Postbox letter from Mike
After 12 years and four different schools, I have come to the conclusion that the "quality of Thai students' English skills" did not improve within the last 12 years. But how is that even possible when more and more NES teachers with experience and degrees in education teach Thai students, even at smaller schools?
Who would you employ?
If you were a language school owner, who would you rather employ – a non native speaker with experience and good qualifications at 30,000 baht, or a native speaker with little or no experience and no formal qualifications at 40,000 baht?
The blatant discrimination in TEFL job ads
Although it is rarely mentioned in job ads, most if not all Asian recruiters on the lookout for teachers are after whities. And let’s make no mistake about it: the prize specimens are Caucasian white, not some locals having overindulged in skin-whitening products.
A teacher looks back over her ten years in Thailand
I'm celebrating my 10th year in Thailand as an ESL Teacher. Working in a foreign land hasn't been easy. It took me years and a lot of patience and hard work to get settled, not to mention the ocean of tears and heartbreaking homesickness.
Postbox letter from Dr John Smith
There is a lot of debate regarding the TOEIC testing for non-native English speakers and in my opinion it is a double edged sword and cuts both ways.
Postbox letter from Jason Carmichael
There has been a lot of talk about the newly introduced TOEIC-requirement lately. Many teachers are angry because the MOE demands that Irish and South African nationals, who are considered NES teachers, are required to sit that test too.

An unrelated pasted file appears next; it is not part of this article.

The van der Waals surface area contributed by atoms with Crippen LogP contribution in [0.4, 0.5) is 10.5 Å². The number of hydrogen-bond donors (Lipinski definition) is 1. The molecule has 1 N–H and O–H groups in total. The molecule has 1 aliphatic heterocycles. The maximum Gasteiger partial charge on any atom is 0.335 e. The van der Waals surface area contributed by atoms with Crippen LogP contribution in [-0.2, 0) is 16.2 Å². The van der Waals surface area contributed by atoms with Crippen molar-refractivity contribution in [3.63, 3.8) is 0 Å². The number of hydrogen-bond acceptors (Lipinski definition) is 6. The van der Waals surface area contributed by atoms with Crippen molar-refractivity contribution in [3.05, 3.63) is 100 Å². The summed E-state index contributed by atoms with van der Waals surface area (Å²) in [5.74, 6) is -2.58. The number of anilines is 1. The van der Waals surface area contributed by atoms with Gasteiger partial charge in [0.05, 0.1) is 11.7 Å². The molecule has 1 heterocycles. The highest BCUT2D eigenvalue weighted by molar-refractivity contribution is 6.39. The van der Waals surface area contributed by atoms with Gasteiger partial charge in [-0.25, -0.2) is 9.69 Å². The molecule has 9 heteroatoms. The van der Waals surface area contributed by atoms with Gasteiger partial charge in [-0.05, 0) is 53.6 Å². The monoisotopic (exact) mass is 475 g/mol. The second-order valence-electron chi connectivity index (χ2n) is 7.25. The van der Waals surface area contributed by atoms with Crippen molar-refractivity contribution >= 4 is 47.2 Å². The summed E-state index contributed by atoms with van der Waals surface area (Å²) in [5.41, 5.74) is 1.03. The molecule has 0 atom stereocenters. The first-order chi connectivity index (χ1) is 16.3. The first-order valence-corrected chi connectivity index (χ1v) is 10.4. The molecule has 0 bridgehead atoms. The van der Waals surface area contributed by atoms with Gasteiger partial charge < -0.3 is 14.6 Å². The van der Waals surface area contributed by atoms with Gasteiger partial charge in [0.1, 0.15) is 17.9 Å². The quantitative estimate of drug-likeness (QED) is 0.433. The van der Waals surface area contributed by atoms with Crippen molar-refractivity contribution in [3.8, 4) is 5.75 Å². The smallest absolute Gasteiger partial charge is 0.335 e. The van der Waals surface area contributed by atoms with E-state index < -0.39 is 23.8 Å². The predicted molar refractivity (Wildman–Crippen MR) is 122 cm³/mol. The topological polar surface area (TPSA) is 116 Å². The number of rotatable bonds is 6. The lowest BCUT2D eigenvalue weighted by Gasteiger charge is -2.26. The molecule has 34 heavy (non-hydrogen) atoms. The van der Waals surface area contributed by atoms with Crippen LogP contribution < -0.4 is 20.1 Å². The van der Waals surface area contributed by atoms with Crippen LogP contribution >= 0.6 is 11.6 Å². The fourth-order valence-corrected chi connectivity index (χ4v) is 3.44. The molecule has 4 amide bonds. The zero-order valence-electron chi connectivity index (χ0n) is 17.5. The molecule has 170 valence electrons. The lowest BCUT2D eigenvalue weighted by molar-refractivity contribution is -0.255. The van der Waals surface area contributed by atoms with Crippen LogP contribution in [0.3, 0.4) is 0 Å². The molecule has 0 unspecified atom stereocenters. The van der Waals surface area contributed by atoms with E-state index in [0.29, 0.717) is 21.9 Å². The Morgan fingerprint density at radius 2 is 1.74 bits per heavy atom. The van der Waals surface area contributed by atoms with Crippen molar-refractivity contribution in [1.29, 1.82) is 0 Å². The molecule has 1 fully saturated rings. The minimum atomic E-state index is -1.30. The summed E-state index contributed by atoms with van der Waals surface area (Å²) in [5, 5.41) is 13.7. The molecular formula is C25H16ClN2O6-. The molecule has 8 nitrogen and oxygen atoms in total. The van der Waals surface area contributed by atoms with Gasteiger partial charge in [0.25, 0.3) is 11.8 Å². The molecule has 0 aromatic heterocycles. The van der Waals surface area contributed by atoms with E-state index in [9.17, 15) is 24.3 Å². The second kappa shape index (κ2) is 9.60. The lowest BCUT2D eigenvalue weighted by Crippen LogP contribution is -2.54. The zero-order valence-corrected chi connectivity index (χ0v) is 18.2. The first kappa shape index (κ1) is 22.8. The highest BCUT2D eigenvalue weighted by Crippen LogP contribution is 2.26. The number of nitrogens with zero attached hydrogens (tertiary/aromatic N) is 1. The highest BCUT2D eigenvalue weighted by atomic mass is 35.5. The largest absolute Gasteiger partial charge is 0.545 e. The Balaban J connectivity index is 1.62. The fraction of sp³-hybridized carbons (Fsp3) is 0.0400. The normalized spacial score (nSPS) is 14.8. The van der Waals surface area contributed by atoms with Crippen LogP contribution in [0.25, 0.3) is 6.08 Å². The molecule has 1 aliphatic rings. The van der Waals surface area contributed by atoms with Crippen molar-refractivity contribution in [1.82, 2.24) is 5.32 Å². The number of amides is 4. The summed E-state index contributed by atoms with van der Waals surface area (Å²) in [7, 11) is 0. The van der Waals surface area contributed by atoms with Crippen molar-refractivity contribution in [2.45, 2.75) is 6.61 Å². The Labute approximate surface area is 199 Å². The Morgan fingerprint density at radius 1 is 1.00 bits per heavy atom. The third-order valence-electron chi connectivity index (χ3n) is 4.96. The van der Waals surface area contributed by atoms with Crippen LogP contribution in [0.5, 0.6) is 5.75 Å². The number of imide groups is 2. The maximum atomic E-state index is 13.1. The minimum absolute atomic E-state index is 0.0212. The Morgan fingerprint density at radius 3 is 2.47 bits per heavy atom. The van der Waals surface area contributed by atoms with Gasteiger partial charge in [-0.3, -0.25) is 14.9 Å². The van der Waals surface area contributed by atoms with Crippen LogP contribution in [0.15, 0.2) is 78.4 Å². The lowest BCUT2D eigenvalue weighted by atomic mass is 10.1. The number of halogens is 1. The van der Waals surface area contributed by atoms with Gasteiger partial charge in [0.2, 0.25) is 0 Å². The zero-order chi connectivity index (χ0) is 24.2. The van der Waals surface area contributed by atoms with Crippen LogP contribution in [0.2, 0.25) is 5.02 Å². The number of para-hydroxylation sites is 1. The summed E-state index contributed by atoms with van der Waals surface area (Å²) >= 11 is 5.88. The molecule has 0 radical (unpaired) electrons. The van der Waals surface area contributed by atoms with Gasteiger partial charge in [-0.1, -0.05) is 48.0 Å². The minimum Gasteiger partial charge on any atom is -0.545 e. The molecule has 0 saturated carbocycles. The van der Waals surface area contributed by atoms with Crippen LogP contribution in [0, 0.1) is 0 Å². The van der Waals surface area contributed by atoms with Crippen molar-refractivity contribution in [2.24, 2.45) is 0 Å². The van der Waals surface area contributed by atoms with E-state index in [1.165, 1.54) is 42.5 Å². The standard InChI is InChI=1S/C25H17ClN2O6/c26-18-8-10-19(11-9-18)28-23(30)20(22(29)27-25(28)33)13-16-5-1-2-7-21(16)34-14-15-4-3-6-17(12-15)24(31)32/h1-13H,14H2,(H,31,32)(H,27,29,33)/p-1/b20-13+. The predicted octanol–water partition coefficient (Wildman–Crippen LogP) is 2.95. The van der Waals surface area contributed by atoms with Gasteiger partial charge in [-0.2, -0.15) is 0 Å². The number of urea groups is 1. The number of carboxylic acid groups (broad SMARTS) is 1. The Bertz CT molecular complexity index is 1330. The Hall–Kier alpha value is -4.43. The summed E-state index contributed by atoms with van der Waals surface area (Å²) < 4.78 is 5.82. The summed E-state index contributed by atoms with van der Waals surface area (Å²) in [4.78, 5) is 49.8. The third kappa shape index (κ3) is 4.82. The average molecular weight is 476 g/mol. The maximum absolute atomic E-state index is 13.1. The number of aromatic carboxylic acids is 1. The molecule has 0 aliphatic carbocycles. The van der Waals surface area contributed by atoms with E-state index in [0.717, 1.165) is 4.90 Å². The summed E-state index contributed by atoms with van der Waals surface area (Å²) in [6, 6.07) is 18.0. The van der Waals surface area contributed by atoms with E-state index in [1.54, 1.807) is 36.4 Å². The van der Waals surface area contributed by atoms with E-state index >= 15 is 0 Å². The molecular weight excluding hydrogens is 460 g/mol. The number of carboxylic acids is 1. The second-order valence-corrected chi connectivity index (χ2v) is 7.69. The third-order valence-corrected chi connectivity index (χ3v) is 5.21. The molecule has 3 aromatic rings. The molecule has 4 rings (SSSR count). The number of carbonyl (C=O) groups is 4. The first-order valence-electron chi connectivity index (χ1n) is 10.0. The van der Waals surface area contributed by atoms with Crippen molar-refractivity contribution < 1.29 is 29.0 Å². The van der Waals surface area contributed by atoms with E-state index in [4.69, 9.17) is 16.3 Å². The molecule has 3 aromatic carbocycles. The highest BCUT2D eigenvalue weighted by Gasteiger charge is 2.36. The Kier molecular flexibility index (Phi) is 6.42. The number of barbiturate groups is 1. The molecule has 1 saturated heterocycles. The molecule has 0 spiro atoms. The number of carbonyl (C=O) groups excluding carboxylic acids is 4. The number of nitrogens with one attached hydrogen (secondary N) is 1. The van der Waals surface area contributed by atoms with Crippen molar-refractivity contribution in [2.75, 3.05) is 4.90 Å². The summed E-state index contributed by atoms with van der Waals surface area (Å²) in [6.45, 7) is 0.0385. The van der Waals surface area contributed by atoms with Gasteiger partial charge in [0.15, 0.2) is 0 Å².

Ignore the sob stories and the doom merchants - Thailand rocks!
We've both been here about six months, have only done two visa runs, had both our employers apply for our work permits for us, have started saving money as we actually make a little more collectively than we did in South Korea - and are both loving life again. Life really couldn't be much better.
Postbox letter from Keith
I've heard that the Ministry of Lack of Education in Thailand is now demanding that South Africans and wait for it, Irish nationals have to sit a TOEIC examination.
Postbox letter from Jason
I have heard that South Africans are not NES now, and they have to take an English proficiency test if they wish to teach. How does the Ministry of Education define an NES?
Postbox letter from Lucie
I have to say that there are loads of native speakers out there who have no idea how to grade their language to an appropriate level for their students. There are even plenty of qualified teachers who may have been great at teaching, say, biology, in their home country, but cannot accept that to teach it to non native speakers, they have to change their methods and the way they introduce both concepts and vocabulary.